Kirk Franklin: 'Preachers of L.A.' Is a 'Disappointment'

( [email protected] ) Jun 02, 2014 11:13 PM EDT
Real Preachers of L.A.
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Christian groups have expressed disapproval over the show's portrayal of the pastor's elaborate lives

Gospel singer Kirk Franklin recently said that he is "very disappointed" by the popular TV show "Preachers of L.A."

During an appearance on "The D.L. Hughley Show," Franklin revealed his disapproval of the Oxygen show in response to the host's comment that "Preachers of L.A." show seemed to turn people away from God.

"I lived in L.A. my whole life, and to me, I thought the purpose of that show was to drag nonbelievers, people who don't have access to God and don't have relationship with Him, that it would be so attractive that it would draw them to Him," said Hughley. "I think it's done the opposite."

Franklin responded in agreement with the host, stating that while he respects several of the characters and even views them as friends, he rejects the show itself.

This is not the first time the award-winning gospel artist has voiced his disapproval of the show.

Earlier this year, Franklin told fans at a Detroit, Mich. Show, "You'll never see your boy on real 'Preachers of L.A."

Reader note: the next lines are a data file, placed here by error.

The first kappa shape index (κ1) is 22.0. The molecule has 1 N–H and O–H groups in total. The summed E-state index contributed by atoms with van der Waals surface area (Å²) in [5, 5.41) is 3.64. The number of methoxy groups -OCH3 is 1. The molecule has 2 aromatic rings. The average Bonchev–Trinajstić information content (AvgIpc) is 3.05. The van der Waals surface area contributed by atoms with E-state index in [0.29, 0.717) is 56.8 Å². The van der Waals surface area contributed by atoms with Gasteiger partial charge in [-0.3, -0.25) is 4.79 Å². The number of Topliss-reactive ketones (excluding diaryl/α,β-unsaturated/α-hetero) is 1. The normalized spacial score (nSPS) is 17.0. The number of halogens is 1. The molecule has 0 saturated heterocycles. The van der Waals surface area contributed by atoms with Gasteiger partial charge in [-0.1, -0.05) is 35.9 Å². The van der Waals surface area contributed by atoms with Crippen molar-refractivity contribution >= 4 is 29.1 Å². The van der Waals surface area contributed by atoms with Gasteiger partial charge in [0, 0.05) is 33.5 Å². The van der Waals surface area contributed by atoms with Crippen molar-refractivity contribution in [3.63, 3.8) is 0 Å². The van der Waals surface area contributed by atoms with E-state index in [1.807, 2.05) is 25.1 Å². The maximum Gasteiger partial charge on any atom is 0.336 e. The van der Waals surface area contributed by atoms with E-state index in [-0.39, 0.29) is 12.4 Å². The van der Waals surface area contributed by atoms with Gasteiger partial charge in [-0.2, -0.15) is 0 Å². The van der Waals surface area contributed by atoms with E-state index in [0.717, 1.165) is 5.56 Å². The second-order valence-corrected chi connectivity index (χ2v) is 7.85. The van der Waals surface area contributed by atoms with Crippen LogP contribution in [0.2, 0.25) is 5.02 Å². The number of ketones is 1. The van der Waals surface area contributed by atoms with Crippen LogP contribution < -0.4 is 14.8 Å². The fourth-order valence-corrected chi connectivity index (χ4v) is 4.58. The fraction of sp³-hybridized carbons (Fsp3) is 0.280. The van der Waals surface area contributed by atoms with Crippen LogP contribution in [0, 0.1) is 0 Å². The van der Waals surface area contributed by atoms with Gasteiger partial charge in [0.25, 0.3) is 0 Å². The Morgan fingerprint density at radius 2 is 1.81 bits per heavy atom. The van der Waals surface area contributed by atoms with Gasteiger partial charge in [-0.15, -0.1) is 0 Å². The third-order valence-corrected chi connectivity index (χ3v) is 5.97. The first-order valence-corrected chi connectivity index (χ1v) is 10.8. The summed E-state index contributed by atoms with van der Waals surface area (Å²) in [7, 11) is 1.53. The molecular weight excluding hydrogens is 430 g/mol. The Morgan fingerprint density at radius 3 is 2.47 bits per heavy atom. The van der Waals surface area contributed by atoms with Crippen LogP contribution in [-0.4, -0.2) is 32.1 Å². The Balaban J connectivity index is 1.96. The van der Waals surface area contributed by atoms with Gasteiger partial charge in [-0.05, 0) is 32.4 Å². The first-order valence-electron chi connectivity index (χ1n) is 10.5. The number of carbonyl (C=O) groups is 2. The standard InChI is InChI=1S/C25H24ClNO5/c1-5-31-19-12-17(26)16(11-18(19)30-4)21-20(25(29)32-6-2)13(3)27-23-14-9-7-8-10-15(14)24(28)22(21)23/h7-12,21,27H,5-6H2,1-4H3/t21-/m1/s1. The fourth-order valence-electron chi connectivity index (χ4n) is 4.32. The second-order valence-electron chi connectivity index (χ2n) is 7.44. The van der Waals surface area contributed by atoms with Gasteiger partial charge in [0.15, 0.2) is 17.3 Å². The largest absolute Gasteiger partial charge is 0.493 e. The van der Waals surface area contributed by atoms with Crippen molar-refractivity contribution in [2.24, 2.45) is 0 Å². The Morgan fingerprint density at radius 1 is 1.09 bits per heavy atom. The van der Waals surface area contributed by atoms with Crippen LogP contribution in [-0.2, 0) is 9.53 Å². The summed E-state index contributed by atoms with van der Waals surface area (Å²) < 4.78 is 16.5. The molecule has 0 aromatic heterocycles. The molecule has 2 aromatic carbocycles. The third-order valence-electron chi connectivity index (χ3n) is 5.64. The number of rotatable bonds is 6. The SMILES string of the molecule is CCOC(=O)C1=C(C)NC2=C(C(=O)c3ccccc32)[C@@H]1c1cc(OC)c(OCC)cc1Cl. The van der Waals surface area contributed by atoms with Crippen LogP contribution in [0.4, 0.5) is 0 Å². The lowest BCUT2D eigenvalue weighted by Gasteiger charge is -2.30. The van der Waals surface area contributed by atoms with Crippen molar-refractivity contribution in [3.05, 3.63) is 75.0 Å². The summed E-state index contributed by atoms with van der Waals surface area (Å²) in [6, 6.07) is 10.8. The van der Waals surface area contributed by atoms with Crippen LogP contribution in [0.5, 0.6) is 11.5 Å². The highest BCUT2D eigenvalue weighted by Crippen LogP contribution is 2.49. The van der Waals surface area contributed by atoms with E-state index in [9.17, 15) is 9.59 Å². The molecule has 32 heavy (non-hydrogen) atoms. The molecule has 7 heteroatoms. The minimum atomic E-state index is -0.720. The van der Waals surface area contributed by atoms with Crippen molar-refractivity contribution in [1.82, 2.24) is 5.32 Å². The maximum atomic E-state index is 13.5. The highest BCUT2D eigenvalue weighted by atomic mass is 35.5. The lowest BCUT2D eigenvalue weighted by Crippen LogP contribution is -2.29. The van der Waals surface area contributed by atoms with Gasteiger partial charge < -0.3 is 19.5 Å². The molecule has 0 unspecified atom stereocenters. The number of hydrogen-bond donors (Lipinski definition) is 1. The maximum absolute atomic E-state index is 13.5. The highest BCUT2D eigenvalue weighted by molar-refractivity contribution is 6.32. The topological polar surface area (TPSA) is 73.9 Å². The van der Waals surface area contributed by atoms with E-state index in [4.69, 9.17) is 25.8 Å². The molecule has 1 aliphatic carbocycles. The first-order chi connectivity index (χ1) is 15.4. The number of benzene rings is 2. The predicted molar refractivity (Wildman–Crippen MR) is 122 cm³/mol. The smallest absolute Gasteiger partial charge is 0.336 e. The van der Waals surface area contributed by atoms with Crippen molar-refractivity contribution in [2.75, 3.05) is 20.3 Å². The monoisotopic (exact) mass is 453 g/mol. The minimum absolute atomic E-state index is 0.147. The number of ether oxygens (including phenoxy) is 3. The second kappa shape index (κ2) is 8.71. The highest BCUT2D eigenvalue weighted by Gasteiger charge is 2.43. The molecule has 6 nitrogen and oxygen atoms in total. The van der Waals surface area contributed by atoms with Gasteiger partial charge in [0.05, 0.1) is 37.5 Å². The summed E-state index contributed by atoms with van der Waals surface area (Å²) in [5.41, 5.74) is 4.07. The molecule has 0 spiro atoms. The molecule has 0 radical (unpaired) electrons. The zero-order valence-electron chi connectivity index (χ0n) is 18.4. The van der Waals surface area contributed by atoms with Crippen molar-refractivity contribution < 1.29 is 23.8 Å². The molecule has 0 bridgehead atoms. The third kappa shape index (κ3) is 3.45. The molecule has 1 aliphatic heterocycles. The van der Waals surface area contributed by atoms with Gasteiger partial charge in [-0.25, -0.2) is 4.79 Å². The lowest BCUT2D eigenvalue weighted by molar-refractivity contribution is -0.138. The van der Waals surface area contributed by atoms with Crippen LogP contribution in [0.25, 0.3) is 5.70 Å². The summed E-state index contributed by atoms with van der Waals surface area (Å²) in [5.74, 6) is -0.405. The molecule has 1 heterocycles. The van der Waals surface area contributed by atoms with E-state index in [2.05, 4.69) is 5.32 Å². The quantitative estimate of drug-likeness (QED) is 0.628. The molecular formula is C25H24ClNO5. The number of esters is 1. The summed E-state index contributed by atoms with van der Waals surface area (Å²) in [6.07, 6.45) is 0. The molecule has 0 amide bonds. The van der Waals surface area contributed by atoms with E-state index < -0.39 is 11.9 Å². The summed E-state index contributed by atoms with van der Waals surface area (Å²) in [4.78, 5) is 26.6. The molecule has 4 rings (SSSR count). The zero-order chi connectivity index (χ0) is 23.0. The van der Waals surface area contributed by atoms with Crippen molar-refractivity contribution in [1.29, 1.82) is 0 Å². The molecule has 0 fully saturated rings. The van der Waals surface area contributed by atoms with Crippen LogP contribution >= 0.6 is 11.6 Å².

The popular show follows the lavish lives and booming careers of six mega pastors - Clarence McClendon, Deitrick Haddon (one of the show's producers), Jay Haizlip, Noel Jones, Wayne Chaney and Ron Gibson.

A description on Oxygen's website boasts: "Known for their fiery sermons, community outreach and passionate followings, pastors have become iconic, beloved, and sometimes polarizing figures in modern culture. Yet, few people have access to these larger-than-life men away from the pulpit. Until now."

"P. Diddy, Jay-Z - they're not the only ones who should be driving Ferraris and living in large houses," said Bishop Gibson in the show's introduction.

"Preachers of L.A." has sparked controversy even before the pilot due to the extravagant lifestyles of the stars. While some Christians argue that it propagates negative stereotypes concerning the faith-based community, others have gone as far as to boycott the show entirely.

However, the Oxygen show has found great success, averaging more than one million total viewers during its eight-episode run that started in Oct. 2013. In addition to being renewed by Oxygen Media for a second season, "Preachers of L.A." could have potential spin-off series for major cities like New York, Dallas, Atlanta and Detroit.